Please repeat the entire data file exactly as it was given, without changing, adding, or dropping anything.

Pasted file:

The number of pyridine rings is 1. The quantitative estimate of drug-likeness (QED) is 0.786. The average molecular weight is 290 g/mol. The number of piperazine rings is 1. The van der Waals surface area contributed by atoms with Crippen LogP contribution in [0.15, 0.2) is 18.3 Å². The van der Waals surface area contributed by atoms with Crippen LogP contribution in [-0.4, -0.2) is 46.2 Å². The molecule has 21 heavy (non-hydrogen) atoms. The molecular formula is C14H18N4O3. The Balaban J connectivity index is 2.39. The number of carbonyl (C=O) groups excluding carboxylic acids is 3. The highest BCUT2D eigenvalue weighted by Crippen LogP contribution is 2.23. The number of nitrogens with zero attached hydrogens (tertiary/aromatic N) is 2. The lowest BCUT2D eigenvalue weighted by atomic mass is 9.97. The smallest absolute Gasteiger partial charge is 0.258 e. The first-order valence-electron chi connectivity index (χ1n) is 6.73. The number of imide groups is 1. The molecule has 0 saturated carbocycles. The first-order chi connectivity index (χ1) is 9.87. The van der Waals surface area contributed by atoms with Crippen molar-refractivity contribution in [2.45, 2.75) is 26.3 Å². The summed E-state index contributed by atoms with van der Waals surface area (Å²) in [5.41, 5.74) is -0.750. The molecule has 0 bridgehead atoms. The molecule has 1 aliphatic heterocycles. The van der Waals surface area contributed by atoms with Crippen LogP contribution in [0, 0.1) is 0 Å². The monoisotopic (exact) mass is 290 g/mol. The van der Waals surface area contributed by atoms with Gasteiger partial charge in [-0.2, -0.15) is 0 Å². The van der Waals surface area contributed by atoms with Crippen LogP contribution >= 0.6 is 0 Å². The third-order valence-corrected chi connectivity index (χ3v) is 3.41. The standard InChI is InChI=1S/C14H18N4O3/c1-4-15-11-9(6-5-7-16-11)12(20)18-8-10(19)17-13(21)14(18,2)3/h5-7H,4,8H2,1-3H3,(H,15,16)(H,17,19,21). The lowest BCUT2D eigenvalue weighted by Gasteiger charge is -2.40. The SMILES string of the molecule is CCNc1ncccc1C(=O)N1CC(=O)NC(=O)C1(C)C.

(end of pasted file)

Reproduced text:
The number of pyridine rings is 1. The quantitative estimate of drug-likeness (QED) is 0.786. The average molecular weight is 290 g/mol. The number of piperazine rings is 1. The van der Waals surface area contributed by atoms with Crippen LogP contribution in [0.15, 0.2) is 18.3 Å². The van der Waals surface area contributed by atoms with Crippen LogP contribution in [-0.4, -0.2) is 46.2 Å². The molecule has 21 heavy (non-hydrogen) atoms. The molecular formula is C14H18N4O3. The Balaban J connectivity index is 2.39. The number of carbonyl (C=O) groups excluding carboxylic acids is 3. The highest BCUT2D eigenvalue weighted by Crippen LogP contribution is 2.23. The number of nitrogens with zero attached hydrogens (tertiary/aromatic N) is 2. The lowest BCUT2D eigenvalue weighted by atomic mass is 9.97. The smallest absolute Gasteiger partial charge is 0.258 e. The first-order valence-electron chi connectivity index (χ1n) is 6.73. The number of imide groups is 1. The molecule has 0 saturated carbocycles. The first-order chi connectivity index (χ1) is 9.87. The van der Waals surface area contributed by atoms with Crippen molar-refractivity contribution in [2.45, 2.75) is 26.3 Å². The summed E-state index contributed by atoms with van der Waals surface area (Å²) in [5.41, 5.74) is -0.750. The molecule has 0 bridgehead atoms. The molecule has 1 aliphatic heterocycles. The van der Waals surface area contributed by atoms with Crippen LogP contribution in [0, 0.1) is 0 Å². The monoisotopic (exact) mass is 290 g/mol. The van der Waals surface area contributed by atoms with Gasteiger partial charge in [-0.2, -0.15) is 0 Å². The van der Waals surface area contributed by atoms with Crippen LogP contribution >= 0.6 is 0 Å². The third-order valence-corrected chi connectivity index (χ3v) is 3.41. The standard InChI is InChI=1S/C14H18N4O3/c1-4-15-11-9(6-5-7-16-11)12(20)18-8-10(19)17-13(21)14(18,2)3/h5-7H,4,8H2,1-3H3,(H,15,16)(H,17,19,21). The lowest BCUT2D eigenvalue weighted by Gasteiger charge is -2.40. The SMILES string of the molecule is CCNc1ncccc1C(=O)N1CC(=O)NC(=O)C1(C)C.